Scapa single malts can be found in 12, 14 and 16 year ages, the 16 year being most common following a re-launch of the brand in the early 2000's. Scapa is surprisingly approachable for an island malt. Silky and full-bodied, marmalade and honeyed oak dance with a light, weaving smoke to create a delightful play of feeling and flavor.
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Weather in the Orkney's is no joke. Scapa claims the general wetness of the place leads to less spirit lost to the angel's, through evaporation. Three cheers for rainy days in Scotland!
Scapa sits on a stretch of ocean called the Scapa Flow, famous as the final resting place of the German naval fleet scuppered at the conclusion of World War I. One hopes they were offered a consolation drink at the shore.
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The fierce environment of the Orkney's, are home to the Scapa distillery. Located on the mainland near the town of Kirkwall, only one distillery in Scotland is farther north.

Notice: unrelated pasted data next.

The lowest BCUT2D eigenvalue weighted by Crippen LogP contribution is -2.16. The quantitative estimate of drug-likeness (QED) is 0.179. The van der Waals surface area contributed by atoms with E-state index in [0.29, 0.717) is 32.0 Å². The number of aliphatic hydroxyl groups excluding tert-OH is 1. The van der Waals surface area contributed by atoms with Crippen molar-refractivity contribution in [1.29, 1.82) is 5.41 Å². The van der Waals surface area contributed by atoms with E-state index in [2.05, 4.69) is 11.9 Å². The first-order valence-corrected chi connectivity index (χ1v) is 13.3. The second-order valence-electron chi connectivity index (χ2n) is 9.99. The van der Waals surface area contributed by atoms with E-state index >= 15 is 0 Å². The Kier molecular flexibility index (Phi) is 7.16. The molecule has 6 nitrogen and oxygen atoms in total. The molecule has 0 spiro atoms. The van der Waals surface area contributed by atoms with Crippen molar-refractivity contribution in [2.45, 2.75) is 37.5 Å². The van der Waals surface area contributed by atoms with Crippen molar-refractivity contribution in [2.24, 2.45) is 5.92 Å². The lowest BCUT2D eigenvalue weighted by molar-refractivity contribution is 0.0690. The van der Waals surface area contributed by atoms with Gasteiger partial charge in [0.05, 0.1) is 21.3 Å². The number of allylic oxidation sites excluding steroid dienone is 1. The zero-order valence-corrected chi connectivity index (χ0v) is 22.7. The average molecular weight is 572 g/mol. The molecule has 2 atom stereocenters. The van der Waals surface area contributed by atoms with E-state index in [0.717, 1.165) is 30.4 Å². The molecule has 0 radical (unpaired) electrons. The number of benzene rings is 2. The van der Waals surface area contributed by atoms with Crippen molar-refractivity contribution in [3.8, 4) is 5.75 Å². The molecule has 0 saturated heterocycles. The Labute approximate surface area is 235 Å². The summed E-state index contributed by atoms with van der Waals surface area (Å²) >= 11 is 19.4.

Scapa distillery was founded in 1885, by John Townsend of Macfarlane & Townsend. After voluntary liquidation in 1934, production resumed in 1936, when the Bloch Brothers assumed responsibility for the workings. Hiram Walker took over Scapa in 1954.
It was mothballed briefly in the 90s, but with staff on loan from Highland Park a few months out of the year, production resumed in 1997. Refurbishments took place in 2005, just prior to the sale of Scapa to Chivas Brothers, now Pernod.
Scapa can produce roughly 1 million liters of Whisky each year, drawing water from the nearby Lingo burn to run its two stills. Scapa had its own malting floor until 1966, but now imports peated malts from mainland Scotland.
Scapa's warehouses stand at the edge of the sea, its collection of exclusively ex-Bourbon casks weathering the maritime climate as they age.